Powered by Topple

Woman booted from American Airlines flight over ‘offensive’ facemask

Powered by Topple

Get the latest BPR news delivered free to your inbox daily. SIGN UP HERE.


A South Florida woman was kicked off an American Airlines flight last week after a flight attendant determined the mask she was wearing featured “offensive” material.

Arlinda Johns was traveling to Illinois and boarded a plane wearing a mask that said “F*** 12,” as well as a “Black Lives Matter” t-shirt, she said in an interview with Local 10, which described Johns as an “activist.”

The station notes that “F*** 12” is an acronym for “F**k the Police.”

Shortly after boarding, a flight attendant reportedly asked Johns, who supports the “defund the police” movement, to cover up her mask, which she did. In a Facebook Live video, Johns later claimed, “Everything she asked me to do, I did.”

However, moments later, the flight attendant returned.

“She came back and stood over and said, ‘I’d better not see that mask,’” Johns told the station. “I said, ‘Leave me alone, lady.’ She stood there, she said, ‘Okay, I got you.’”

The flight attendant returned to the front of the plane. Within moments, the pilot headed back to the gate and Johns was asked to get off.

The local news outlet reported that Johns took a Facebook Live video of her being asked to disembark from the flight.

“This is what American Airlines is doing, and this is what happened to me,” she said in the video, according to the local report.

Airline officials reportedly told the station that Johns “refused to follow crew member instructions to remove or cover a face mask with offensive language and although the passenger initially complied, they later continued to display the inappropriate language. After arriving at the gate, the passenger was asked to deplane.”

Officials also said the airline was “looking into” the incident, adding that Johns would receive a refund on a portion of her ticket that she didn’t use. Johns said, however, that she hasn’t heard from American Airlines save for a response to one of her tweets. She also says she’s spoken to an attorney.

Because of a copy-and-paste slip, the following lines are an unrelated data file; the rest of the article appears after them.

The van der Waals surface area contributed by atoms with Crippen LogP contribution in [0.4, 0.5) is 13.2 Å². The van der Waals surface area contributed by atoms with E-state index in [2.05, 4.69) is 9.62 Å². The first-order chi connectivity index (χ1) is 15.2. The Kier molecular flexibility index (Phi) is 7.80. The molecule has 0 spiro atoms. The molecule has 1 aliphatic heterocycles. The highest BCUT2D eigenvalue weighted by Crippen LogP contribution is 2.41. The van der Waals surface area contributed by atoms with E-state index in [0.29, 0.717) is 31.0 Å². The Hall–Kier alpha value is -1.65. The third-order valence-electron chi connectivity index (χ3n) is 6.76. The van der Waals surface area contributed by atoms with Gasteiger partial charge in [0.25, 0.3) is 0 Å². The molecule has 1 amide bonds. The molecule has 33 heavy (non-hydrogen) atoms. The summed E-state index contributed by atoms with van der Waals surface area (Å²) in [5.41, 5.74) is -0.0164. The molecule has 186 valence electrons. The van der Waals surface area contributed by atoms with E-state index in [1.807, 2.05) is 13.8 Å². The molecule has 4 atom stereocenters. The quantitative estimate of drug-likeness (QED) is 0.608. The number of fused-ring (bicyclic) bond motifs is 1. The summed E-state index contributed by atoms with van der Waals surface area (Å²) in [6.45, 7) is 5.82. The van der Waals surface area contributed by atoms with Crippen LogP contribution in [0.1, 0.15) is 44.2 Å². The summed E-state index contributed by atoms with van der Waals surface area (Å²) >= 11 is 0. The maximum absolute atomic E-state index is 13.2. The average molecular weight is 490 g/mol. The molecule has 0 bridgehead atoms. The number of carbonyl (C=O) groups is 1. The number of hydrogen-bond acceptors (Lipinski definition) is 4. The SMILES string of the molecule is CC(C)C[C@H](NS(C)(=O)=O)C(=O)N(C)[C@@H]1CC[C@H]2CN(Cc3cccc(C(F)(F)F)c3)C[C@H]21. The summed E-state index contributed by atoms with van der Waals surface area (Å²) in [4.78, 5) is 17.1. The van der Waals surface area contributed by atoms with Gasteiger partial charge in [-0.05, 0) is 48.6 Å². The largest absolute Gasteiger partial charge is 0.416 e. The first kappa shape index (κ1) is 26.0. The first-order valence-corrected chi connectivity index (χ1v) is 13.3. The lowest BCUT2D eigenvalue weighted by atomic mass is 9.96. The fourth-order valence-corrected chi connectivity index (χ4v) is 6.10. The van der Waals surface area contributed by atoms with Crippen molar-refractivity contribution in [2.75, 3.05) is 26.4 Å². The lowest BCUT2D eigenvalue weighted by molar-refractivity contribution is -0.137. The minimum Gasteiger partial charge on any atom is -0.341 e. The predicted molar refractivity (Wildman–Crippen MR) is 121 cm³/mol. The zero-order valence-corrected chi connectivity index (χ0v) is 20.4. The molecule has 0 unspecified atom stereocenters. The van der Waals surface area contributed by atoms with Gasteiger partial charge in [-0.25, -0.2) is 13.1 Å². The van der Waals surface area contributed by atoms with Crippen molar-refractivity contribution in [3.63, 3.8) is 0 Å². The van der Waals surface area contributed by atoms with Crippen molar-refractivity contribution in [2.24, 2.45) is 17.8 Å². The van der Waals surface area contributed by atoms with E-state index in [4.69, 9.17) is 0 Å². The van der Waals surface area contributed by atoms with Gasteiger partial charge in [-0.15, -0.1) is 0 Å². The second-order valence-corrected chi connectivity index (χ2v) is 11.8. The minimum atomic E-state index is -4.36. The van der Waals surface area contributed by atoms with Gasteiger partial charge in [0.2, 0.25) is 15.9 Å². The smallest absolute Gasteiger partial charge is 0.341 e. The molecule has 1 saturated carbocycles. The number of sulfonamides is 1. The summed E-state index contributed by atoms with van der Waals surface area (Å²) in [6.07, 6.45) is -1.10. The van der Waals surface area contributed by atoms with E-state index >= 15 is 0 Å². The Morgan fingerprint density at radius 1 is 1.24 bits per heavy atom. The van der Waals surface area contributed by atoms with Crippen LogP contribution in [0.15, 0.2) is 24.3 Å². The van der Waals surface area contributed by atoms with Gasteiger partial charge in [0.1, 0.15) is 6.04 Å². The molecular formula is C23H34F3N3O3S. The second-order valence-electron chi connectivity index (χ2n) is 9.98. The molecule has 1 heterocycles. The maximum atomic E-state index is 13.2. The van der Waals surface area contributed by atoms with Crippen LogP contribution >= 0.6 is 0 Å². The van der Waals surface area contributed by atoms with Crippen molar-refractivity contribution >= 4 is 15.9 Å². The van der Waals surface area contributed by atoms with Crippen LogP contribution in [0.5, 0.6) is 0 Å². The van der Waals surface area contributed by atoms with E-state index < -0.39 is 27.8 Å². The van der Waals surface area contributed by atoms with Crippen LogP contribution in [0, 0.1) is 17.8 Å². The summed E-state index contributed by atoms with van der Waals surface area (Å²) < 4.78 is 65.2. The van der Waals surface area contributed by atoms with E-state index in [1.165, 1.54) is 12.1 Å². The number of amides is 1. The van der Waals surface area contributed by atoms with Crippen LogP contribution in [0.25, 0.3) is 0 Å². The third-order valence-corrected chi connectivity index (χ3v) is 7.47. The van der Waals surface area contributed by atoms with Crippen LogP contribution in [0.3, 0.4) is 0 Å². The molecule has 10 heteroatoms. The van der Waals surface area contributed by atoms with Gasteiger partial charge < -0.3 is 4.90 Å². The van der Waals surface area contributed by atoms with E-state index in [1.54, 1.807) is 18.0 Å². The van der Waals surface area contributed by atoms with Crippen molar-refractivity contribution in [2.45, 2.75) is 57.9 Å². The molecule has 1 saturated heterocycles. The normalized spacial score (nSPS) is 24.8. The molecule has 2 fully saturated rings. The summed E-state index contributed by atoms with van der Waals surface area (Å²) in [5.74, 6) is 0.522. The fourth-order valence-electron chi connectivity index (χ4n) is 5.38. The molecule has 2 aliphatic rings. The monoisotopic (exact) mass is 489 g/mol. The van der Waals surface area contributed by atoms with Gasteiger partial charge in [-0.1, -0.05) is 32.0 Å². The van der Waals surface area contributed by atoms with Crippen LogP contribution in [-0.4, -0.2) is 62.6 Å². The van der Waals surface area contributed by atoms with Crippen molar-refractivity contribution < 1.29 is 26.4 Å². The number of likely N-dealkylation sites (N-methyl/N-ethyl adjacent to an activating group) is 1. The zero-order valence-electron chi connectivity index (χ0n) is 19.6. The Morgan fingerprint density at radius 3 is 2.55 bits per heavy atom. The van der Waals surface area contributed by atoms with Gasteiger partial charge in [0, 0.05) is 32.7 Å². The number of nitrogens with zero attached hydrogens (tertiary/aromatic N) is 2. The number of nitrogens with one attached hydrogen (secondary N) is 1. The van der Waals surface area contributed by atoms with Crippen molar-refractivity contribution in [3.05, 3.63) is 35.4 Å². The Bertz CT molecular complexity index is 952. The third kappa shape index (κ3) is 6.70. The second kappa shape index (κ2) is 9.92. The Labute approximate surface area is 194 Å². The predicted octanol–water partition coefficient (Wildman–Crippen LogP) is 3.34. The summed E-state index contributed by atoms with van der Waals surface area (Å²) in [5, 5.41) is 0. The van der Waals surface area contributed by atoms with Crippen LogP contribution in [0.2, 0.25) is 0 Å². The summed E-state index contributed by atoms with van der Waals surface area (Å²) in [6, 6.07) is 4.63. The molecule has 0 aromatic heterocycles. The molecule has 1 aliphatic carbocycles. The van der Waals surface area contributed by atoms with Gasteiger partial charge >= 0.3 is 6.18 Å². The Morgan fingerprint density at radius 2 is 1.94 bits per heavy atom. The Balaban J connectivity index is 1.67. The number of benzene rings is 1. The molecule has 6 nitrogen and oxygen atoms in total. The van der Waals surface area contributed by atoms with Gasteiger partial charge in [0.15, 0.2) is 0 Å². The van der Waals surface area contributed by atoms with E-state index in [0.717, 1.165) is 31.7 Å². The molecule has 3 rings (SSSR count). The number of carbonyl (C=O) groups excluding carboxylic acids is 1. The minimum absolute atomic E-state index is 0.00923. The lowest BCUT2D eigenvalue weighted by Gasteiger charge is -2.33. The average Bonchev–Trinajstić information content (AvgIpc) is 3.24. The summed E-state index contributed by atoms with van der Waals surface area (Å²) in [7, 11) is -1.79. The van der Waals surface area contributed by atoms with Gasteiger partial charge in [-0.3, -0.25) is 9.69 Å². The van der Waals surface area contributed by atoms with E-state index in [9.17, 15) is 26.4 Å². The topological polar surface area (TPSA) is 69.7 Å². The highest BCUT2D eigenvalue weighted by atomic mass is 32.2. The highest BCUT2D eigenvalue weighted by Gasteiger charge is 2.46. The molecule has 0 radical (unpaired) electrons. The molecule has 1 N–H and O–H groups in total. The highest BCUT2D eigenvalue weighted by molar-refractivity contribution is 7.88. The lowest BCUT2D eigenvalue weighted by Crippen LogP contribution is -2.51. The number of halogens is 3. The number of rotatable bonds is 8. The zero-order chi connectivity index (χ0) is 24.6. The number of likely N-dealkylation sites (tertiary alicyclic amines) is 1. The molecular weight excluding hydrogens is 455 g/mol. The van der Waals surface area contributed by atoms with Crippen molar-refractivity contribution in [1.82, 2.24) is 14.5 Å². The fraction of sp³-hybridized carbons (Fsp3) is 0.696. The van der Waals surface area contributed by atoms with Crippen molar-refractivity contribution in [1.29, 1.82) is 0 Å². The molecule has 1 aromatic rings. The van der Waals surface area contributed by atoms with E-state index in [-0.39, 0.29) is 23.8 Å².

After being removed from the plane, Johns said she had to rent a car to get to her destination in Illinois.

“I think I got taken off the plane because I’m black,” Johns told Local 10. “I am an abolitionist. I believe that we need to defund and abolish the police.

The incident came as analysts and flight attendant union leaders are pushing the Trump administration to make mask-wearing mandatory aboard all commercial planes.

The head of the International Association of Flight Attendants union, Sara Nelson, even suggested during an interview with CNN on Sunday that the airlines were working together to preemptively ban people who advise others how to get out of wearing a mask aboard flights (including medical conditions).

What hasn’t been widely discussed, however, is mask ‘messaging,’ so to speak.

That said, what happened to Johns isn’t unique.

In 2019, Swati Runi Goyal of Key West, Fla., was asked by an American Airlines flight attendant to change her shirt or be removed from the plane. Her shirt said, “Hail Satan – Est. 666” and featured an upside-down cross, Buzzfeed News reported.

“It’s an ironic shirt,” Goyal told the outlet, explaining that the Satanic Temple is a recognized church that is non-theistic whose followers don’t actually worship Satan. “People usually laugh at it, or they give me a thumbs-up because they understand the meaning behind it.”

After getting settled in her seat, Goyal said a crew member approached her and her husband.

“He said, ‘Our crew has found your shirt to be offensive,’” said Goyal. “We initially just thought it was a joke. But he repeated the directive, and there was another female crew member who was behind him with her arms crossed looking very angry.”

According to American’s website, “passenger responsibilities” include a requirement to “dress appropriately; bare feet or offensive clothing aren’t allowed.”

The rules don’t describe what materials are considered ‘offensive.’ However, it appears as though crew members are allowed to decide.

Jon Dougherty

Comments

Latest Articles